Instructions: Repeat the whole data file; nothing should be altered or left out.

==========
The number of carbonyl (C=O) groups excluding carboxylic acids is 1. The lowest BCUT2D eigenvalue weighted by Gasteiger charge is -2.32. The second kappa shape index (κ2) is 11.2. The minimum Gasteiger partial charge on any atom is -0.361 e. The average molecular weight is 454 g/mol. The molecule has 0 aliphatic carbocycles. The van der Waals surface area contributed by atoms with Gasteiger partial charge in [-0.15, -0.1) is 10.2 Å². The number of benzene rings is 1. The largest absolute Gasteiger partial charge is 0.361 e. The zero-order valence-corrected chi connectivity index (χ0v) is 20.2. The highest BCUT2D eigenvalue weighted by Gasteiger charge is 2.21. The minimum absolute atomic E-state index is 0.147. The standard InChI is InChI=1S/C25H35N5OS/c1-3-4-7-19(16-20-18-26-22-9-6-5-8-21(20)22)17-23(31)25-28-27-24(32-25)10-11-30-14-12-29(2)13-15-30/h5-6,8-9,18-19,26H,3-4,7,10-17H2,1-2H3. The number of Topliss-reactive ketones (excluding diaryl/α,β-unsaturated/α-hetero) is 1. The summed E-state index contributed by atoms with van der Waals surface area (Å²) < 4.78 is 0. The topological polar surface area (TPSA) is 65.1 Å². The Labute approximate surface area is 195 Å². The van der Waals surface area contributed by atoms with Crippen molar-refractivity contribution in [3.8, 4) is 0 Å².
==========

The number of carbonyl (C=O) groups excluding carboxylic acids is 1. The lowest BCUT2D eigenvalue weighted by Gasteiger charge is -2.32. The second kappa shape index (κ2) is 11.2. The minimum Gasteiger partial charge on any atom is -0.361 e. The average molecular weight is 454 g/mol. The molecule has 0 aliphatic carbocycles. The van der Waals surface area contributed by atoms with Gasteiger partial charge in [-0.15, -0.1) is 10.2 Å². The number of benzene rings is 1. The largest absolute Gasteiger partial charge is 0.361 e. The zero-order valence-corrected chi connectivity index (χ0v) is 20.2. The highest BCUT2D eigenvalue weighted by Gasteiger charge is 2.21. The minimum absolute atomic E-state index is 0.147. The standard InChI is InChI=1S/C25H35N5OS/c1-3-4-7-19(16-20-18-26-22-9-6-5-8-21(20)22)17-23(31)25-28-27-24(32-25)10-11-30-14-12-29(2)13-15-30/h5-6,8-9,18-19,26H,3-4,7,10-17H2,1-2H3. The number of Topliss-reactive ketones (excluding diaryl/α,β-unsaturated/α-hetero) is 1. The summed E-state index contributed by atoms with van der Waals surface area (Å²) < 4.78 is 0. The topological polar surface area (TPSA) is 65.1 Å². The Labute approximate surface area is 195 Å². The van der Waals surface area contributed by atoms with Crippen molar-refractivity contribution in [3.8, 4) is 0 Å².